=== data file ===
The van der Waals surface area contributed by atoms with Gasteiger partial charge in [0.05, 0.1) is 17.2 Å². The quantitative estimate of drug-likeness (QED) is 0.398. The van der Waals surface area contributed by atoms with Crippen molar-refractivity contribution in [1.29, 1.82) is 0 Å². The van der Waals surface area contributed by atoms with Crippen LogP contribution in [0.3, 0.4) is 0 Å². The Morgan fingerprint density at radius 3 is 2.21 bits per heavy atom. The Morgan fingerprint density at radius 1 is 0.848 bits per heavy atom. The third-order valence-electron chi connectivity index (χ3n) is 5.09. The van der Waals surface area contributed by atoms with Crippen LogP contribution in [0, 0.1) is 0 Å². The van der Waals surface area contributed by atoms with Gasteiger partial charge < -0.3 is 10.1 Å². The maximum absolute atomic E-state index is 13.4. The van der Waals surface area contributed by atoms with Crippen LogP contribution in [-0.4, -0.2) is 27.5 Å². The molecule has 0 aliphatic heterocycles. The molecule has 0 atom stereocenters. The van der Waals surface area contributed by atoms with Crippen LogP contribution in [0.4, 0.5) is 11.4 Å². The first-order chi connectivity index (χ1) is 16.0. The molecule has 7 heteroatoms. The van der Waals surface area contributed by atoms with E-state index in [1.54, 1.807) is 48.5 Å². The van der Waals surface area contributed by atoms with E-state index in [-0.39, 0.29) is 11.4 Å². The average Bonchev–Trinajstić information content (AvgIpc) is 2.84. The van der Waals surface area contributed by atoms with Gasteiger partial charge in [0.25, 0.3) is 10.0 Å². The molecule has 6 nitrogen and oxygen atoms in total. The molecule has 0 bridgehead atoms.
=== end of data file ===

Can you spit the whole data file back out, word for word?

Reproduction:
The van der Waals surface area contributed by atoms with Gasteiger partial charge in [0.05, 0.1) is 17.2 Å². The quantitative estimate of drug-likeness (QED) is 0.398. The van der Waals surface area contributed by atoms with Crippen molar-refractivity contribution in [1.29, 1.82) is 0 Å². The van der Waals surface area contributed by atoms with Crippen LogP contribution in [0.3, 0.4) is 0 Å². The Morgan fingerprint density at radius 3 is 2.21 bits per heavy atom. The Morgan fingerprint density at radius 1 is 0.848 bits per heavy atom. The third-order valence-electron chi connectivity index (χ3n) is 5.09. The van der Waals surface area contributed by atoms with Crippen LogP contribution in [0, 0.1) is 0 Å². The van der Waals surface area contributed by atoms with Gasteiger partial charge < -0.3 is 10.1 Å². The maximum absolute atomic E-state index is 13.4. The van der Waals surface area contributed by atoms with Crippen LogP contribution in [-0.4, -0.2) is 27.5 Å². The molecule has 0 aliphatic heterocycles. The molecule has 0 atom stereocenters. The van der Waals surface area contributed by atoms with Crippen LogP contribution in [0.4, 0.5) is 11.4 Å². The first-order chi connectivity index (χ1) is 16.0. The molecule has 7 heteroatoms. The van der Waals surface area contributed by atoms with E-state index in [1.54, 1.807) is 48.5 Å². The van der Waals surface area contributed by atoms with E-state index in [-0.39, 0.29) is 11.4 Å². The average Bonchev–Trinajstić information content (AvgIpc) is 2.84. The van der Waals surface area contributed by atoms with Gasteiger partial charge in [0.25, 0.3) is 10.0 Å². The molecule has 6 nitrogen and oxygen atoms in total. The molecule has 0 bridgehead atoms.